The Rev. Peter Faass
Five years ago, Anthony and I were shopping for a wedding cake. Yes, that’s already five years ago! Wedding cakes, like other wedding components, express the personal tastes of the couple. For foodies like us, it was paramount to select a great baker for a fabulous, delicious confection. I only wish that the Duchess of Sussex (Meghan Markle) had been around to advise us. Her lemon and elderflower wedding cake sounded scrumptious!
A friend of ours recommended a wonderful baker who makes unusually beautiful and delicious cakes. So, we visited this bakery to discuss their products and prices (I am still shocked by what a decent wedding cake costs per slice!).
When we entered this bakery, we explained to the woman who greeted us why we were there. While I wouldn’t say her response was happy and congratulatory about our pending nuptials, she was reasonably pleasant. Inviting us to sit at a small table, she produced two loose-leaf notebooks filled with plastic-coated photos of various wedding cake design options, cake flavors, fillings, icings and price ranges. She explained that the bakery owner took the wedding cake orders and was in the back of the store, but that he would meet us in a few minutes. She then left to tell the owner we were there.
For ten minutes, we leafed through the binders. I thought, “well people get busy,” so we continued looking. Another ten minutes went by. I asked the person at the bakery counter to remind the owner we were there. She went to the back room and did not come back. The prolonged absence of the owner and other staff at this bakery was deafening and sent a clear message. A few minutes later, I said to Anthony, “They don’t want to sell us a wedding cake because we are two men. Let’s go.” We left.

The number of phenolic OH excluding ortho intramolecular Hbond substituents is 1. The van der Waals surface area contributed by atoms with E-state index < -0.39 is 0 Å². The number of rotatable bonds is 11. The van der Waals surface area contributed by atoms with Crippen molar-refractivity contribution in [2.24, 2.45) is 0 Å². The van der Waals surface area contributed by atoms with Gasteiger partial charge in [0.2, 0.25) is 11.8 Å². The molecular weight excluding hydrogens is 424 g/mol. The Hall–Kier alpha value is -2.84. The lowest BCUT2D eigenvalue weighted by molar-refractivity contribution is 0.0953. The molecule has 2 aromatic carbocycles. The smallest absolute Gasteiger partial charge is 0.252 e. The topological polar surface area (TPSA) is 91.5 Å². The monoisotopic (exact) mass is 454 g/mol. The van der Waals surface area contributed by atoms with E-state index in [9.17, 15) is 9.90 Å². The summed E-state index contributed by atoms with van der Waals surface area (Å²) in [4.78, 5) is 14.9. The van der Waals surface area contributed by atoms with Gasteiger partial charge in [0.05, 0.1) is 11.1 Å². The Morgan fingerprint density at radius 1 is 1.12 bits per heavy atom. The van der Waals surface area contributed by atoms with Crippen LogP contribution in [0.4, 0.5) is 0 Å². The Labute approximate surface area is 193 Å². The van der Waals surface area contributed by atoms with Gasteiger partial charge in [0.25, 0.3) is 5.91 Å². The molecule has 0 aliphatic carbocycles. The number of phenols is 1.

This past week, the Supreme Court ruled on the Masterpiece Cakeshop case. This case involved a Colorado gay couple who wanted to order their wedding cake from a bakery called Masterpiece Cakeshop. Bakery owner Jack Phillips, who describes himself as a devout Christian, refused to bake a cake for Charlie Craig and Dave Mullins, because in his interpretation of the Christian faith, homosexuality is a sin. By a rather astonishing lopsided vote of 7-2 (thank you so much Justices Kagan and Breyer, and Kennedy), the Supreme Court upheld Phillips’ right to deny Craig and Mullins their wedding cake.
Anthony and I felt their pain and disappointment.
I am not going to comment on the legal aspect of this decision. I am told that it’s not as bad for the rights of same-sex couples as it initially appears. That’s cold comfort, since Ohio LGBT folks really have no rights to speak of. We have an abundance of lawyers in this congregation who can offer more accurate insight into the Supreme Court ruling.
I want to reflect on Phillips’ Christianity, especially as the majority Supreme Court opinion quoted him as saying that his “main goal in life is to be obedient to, 'Jesus Christ and Christ’s teachings in all aspects of his life.'”
So, his refusal to bake this wedding cake begs the question: Is he? Is his refusal to bake a cake for a same-sex couple being "obedient to Jesus Christ and all Christ’s teachings?" I would posit that the answer to that question is a resounding no!
Despite homosexuality being well-known in the ancient world, Jesus never mentioned it. While Jesus talks about yeast and bread, he never mentions wedding cakes (although he – or at least his nudgy mother – had plenty to say about wedding wine). In the Gospels, Jesus clearly sends a message that includes those who others feel are not worthy of inclusion. Today’s Gospel account is a case in point.